Alaskans know that we’re blessed by our surroundings.
That includes here in Ketchikan, where none of us reside more than a mile from either unfenced wilderness or ocean waters — or both.
The events of the past year have encouraged many of us to make more use of Alaska’s wide-open spaces. Some of us have headed into the backcountry. A lot of us have made use of Alaska’s many state parks.
In fact, according to the Alaska Department of Natural resources, “COVID campers” boosted state park visits to record numbers during 2020.
That’s according to a Tuesday announcement from DNR’s Division of Parks and Outdoor Recreation.
“Alaska State Parks have always offered residents and visitors a safe, economical way to enjoy our state’s natural beauty and recreational opportunities,” Division Director Ricky Gease said in the prepared statement. “During the pandemic, people have rediscovered the benefits of getting outside into the fresh air, and we’ve received new data documenting that in a big way.”
Data provided by reservations service Aspira indicated that booked occupancy at all of the division’s campgrounds combined increased from 15,155 nights in 2019 to more than 17,235 in 2020.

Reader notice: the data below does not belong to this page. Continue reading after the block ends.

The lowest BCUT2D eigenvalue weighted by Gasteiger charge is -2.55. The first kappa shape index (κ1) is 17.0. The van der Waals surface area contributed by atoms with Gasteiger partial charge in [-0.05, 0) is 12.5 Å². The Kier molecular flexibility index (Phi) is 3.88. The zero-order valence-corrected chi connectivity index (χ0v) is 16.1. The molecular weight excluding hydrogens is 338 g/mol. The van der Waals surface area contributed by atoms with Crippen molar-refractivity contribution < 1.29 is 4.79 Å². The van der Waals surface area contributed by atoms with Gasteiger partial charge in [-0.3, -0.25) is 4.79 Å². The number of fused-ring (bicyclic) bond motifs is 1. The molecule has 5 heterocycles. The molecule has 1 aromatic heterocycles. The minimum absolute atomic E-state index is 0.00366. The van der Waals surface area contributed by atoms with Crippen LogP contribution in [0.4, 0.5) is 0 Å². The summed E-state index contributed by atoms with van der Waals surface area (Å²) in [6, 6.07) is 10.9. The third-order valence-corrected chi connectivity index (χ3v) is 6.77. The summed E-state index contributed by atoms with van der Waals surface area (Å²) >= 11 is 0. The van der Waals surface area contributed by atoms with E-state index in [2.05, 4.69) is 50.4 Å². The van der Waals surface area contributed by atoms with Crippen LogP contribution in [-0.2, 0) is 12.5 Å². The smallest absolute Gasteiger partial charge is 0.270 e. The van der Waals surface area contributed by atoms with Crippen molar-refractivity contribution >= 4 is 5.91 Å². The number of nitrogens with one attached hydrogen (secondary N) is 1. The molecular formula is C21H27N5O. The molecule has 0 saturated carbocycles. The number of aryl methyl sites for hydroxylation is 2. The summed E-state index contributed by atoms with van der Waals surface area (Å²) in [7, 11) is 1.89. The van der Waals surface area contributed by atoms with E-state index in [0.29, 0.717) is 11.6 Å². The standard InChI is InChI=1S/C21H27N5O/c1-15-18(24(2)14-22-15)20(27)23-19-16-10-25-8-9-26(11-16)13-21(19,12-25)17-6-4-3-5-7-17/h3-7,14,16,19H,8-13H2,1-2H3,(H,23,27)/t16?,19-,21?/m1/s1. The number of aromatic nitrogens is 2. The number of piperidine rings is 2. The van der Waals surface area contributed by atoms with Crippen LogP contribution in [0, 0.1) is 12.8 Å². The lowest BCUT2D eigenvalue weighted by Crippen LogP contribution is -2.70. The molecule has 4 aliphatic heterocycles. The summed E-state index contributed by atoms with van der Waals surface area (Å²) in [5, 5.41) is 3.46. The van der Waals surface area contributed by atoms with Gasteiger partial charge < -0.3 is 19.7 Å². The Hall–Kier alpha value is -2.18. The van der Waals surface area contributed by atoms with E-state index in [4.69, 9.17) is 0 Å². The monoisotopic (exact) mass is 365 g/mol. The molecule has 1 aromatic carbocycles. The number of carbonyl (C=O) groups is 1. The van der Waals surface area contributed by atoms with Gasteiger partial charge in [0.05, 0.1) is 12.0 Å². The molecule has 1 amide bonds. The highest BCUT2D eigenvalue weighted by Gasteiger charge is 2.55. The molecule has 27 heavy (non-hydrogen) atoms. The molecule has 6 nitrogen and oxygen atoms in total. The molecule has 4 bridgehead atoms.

Meanwhile, total revenue from state campgrounds increased by 33%, from about $830,000 to $1.23 million, according to the Division, which was careful to note that additional usage requires more expenditures because of additional maintenence and administrative costs. Still, some state campgrounds saw their year-to-year revenue double.
The announcement didn’t note occupancy or revenue at the Alaska State Park operated facility at Settlers Cove State Recreation Site, but as regular visitors to that area, it’s great to see the use that the campground and public-cabin there receive.
We also appreciate the two recreation sties — Refuge Cove and Totem Bight — that the division manages on Revillagigedo Island, in addition to the Black Sands State Marine Park on the south end of Gravina Island and the nearby Blank Islands.
We also are pleasantly surprised to learn of the state marine park status at Betton Island, Grant Island and Grindall Island. Nice!
We appreciate Gease’s sentiment when he says that the state is “proud to see that the numbers indicate state parks necessity as an increasingly popular destination for Alaskans and others, and we will continue to work hard to make best use of our revenue and resources to provide the highest quality experience for an increasing number of visitors.”
It’s great to have quality facilities and areas that are well-maintained for those who choose to make use of them.
And we encourage our friends and neighbors to get out and enjoy that with which we’ve been so magnificently blessed, pandemic or no. It’s literally right at our fingertips, if we but stretch out our hands.